The ability to compile in a single pass has classically been seen as a benefit because it simplifies the job of writing a compiler and one-pass compilers generally perform compilations faster than multi-pass compilers. Thus, partly driven by the resource limitations of early systems, many early languages were specifically designed so that they could be compiled in a single pass (e.g., Pascal).
In some cases the design of a language feature may require a compiler to perform more than one pass over the source. For instance, consider a declaration appearing on line 20 of the source which affects the translation of a statement appearing on line 10. In this case, the first pass needs to gather information about declarations appearing after statements that they affect, with the actual translation happening during a subsequent pass.
The disadvantage of compiling in a single pass is that it is not possible to perform many of the sophisticated optimizations needed to generate high quality code. It can be difficult to count exactly how many passes an optimizing compiler makes. For instance, different phases of optimization may analyse one expression many times but only analyse another expression once.
Splitting a compiler up into small programs is a technique used by researchers interested in producing provably correct compilers. Proving the correctness of a set of small programs often requires less effort than proving the correctness of a larger, single, equivalent program.
Regardless of the exact number of phases in the compiler design, the phases can be assigned to one of three stages. The stages include a front end, a middle end, and a back end.
This front/middle/back-end approach makes it possible to combine front ends for different languages with back ends for different CPUs while sharing the optimizations of the middle end. Practical examples of this approach are the GNU Compiler Collection, Clang (LLVM-based C/C++ compiler), and the Amsterdam Compiler Kit, which have multiple front-ends, shared optimizations and multiple back-ends.
The front end analyzes the source code to build an internal representation of the program, called the intermediate representation (IR). It also manages the symbol table, a data structure mapping each symbol in the source code to associated information such as location, type and scope.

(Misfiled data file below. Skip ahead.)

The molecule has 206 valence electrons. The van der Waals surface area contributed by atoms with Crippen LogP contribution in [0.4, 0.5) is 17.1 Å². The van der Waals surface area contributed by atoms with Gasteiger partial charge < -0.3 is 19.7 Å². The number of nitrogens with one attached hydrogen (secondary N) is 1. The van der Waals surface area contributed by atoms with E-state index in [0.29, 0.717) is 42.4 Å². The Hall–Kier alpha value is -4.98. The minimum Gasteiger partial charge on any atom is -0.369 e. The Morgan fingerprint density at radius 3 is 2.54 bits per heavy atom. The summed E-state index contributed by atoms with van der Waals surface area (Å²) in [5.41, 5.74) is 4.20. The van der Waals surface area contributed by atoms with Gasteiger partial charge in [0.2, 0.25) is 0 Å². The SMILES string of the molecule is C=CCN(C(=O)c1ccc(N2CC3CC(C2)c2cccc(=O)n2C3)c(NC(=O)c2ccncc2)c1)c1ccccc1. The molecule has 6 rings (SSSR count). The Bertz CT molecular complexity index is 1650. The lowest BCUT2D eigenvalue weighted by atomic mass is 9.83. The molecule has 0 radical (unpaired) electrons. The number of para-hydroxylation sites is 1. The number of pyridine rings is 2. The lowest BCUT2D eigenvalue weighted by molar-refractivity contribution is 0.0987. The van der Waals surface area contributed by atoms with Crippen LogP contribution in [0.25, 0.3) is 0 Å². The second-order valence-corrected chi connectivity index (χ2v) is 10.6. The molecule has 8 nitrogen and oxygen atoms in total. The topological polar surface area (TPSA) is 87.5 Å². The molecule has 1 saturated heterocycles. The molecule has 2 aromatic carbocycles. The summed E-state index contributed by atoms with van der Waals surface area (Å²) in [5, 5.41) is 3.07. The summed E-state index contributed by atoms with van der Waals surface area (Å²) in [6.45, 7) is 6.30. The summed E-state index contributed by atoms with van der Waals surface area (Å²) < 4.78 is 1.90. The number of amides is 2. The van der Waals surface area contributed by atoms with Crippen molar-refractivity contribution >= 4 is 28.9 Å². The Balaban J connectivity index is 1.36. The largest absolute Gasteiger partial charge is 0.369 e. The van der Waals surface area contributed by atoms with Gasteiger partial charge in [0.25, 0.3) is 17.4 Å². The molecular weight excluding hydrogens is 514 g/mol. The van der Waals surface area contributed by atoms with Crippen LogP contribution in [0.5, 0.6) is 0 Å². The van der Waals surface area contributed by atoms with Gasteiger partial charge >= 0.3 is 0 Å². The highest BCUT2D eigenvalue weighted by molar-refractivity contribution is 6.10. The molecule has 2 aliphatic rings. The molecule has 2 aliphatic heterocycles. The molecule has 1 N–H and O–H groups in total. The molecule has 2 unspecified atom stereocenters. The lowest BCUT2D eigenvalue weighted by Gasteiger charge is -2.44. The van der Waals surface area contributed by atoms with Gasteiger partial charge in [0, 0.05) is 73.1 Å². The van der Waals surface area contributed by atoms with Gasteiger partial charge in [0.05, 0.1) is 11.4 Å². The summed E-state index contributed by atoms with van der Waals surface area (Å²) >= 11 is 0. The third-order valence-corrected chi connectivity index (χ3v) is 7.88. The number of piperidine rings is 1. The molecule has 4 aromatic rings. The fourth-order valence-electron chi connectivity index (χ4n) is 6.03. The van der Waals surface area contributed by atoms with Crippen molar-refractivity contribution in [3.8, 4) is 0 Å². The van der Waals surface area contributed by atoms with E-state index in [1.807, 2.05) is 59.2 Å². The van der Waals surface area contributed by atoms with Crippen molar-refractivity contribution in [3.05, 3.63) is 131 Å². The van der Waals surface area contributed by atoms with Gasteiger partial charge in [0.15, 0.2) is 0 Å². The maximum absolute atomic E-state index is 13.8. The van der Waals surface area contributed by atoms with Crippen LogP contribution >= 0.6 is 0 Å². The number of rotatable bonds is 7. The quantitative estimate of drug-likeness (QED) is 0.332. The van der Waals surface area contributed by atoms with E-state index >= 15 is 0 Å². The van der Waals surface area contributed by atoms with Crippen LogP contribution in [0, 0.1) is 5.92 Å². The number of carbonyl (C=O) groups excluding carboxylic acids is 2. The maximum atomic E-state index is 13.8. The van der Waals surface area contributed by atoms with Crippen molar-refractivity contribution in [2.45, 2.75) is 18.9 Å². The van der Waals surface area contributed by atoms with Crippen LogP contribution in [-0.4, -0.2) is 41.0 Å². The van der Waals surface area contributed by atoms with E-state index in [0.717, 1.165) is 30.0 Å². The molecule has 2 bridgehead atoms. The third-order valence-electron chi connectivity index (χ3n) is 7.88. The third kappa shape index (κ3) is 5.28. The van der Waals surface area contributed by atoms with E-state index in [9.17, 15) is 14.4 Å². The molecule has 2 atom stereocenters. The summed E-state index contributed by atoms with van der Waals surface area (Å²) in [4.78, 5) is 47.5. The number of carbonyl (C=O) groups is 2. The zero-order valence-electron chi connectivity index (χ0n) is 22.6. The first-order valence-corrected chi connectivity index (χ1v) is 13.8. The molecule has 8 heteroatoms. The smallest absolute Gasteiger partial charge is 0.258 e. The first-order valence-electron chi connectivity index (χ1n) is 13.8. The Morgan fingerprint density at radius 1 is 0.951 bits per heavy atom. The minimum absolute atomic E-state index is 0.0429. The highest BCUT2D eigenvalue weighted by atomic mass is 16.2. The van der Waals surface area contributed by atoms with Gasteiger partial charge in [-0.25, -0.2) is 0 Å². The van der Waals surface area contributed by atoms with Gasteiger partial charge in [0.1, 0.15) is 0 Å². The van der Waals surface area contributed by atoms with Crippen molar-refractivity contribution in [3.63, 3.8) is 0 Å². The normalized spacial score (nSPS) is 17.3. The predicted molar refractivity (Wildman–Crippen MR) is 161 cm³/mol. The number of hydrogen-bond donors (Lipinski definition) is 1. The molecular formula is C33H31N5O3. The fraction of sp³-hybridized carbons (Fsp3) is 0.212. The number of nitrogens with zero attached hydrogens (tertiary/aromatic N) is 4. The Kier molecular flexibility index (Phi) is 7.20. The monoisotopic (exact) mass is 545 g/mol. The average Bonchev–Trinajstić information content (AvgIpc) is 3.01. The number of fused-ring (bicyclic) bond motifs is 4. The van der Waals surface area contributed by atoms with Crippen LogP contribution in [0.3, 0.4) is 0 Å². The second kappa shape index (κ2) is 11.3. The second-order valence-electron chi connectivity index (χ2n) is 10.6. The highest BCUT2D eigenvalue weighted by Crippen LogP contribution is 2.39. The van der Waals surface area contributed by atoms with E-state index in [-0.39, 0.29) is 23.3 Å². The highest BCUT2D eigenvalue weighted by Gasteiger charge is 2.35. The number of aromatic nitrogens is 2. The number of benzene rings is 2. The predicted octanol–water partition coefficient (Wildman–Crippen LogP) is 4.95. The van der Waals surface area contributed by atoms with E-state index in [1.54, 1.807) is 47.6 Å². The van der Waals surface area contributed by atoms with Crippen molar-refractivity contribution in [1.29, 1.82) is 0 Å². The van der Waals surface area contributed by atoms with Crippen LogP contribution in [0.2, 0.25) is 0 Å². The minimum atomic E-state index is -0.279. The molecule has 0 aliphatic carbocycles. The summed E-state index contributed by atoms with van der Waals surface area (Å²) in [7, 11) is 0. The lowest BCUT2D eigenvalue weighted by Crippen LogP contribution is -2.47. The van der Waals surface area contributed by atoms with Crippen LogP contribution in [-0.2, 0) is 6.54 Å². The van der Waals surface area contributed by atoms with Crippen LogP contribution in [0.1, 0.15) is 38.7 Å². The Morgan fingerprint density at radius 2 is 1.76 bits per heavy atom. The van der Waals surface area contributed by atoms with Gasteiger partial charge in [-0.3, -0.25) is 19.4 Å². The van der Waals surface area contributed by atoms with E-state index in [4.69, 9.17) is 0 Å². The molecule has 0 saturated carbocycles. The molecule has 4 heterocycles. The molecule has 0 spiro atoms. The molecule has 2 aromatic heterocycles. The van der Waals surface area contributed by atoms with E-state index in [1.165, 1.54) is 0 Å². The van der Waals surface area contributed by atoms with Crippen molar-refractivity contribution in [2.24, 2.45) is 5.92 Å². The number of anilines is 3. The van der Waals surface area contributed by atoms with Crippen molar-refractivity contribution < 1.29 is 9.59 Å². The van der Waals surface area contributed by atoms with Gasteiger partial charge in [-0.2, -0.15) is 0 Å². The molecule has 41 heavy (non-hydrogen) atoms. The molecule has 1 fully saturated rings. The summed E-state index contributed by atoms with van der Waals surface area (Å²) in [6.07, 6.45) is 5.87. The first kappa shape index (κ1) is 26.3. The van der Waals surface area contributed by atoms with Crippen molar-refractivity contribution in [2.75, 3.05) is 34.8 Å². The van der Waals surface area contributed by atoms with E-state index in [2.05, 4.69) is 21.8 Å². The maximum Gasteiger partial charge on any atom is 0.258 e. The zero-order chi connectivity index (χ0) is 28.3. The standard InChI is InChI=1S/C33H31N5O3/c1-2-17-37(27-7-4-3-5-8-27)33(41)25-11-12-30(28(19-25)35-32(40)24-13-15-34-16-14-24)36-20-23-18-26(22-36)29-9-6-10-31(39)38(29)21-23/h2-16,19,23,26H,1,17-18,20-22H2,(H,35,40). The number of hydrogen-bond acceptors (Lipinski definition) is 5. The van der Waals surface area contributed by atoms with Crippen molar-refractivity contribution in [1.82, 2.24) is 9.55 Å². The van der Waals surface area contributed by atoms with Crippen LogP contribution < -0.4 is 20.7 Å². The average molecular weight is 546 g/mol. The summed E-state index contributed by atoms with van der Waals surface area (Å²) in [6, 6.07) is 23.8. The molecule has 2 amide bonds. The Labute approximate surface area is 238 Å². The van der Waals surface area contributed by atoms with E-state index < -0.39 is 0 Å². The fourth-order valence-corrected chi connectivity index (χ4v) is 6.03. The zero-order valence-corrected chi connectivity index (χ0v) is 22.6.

While the frontend can be a single monolithic function or program, as in a scannerless parser, it is more commonly implemented and analyzed as several phases, which may execute sequentially or concurrently. This method is favored due to its modularity and separation of concerns. Most commonly today, the frontend is broken into three phases: lexical analysis (also known as lexing), syntax analysis (also known as scanning or parsing), and semantic analysis. Lexing and parsing comprise the syntactic analysis (word syntax and phrase syntax, respectively), and in simple cases these modules (the lexer and parser) can be automatically generated from a grammar for the language, though in more complex cases these require manual modification. The lexical grammar and phrase grammar are usually context-free grammars, which simplifies analysis significantly, with context-sensitivity handled at the semantic analysis phase. The semantic analysis phase is generally more complex and written by hand, but can be partially or fully automated using attribute grammars. These phases themselves can be further broken down: lexing as scanning and evaluating, and parsing as building a concrete syntax tree (CST, parse tree) and then transforming it into an abstract syntax tree (AST, syntax tree). In some cases additional phases are used, notably line reconstruction and preprocessing, but these are rare.
The main phases of the front end include the following:
The middle end, also known as optimizer, performs optimizations on the intermediate representation in order to improve the performance and the quality of the produced machine code. The middle end contains those optimizations that are independent of the CPU architecture being targeted.
The main phases of the middle end include the following:
The scope of compiler analysis and optimizations vary greatly; their scope may range from operating within a basic block, to whole procedures, or even the whole program. There is a trade-off between the granularity of the optimizations and the cost of compilation. For example, peephole optimizations are fast to perform during compilation but only affect a small local fragment of the code, and can be performed independently of the context in which the code fragment appears. In contrast, interprocedural optimization requires more compilation time and memory space, but enable optimizations which are only possible by considering the behavior of multiple functions simultaneously.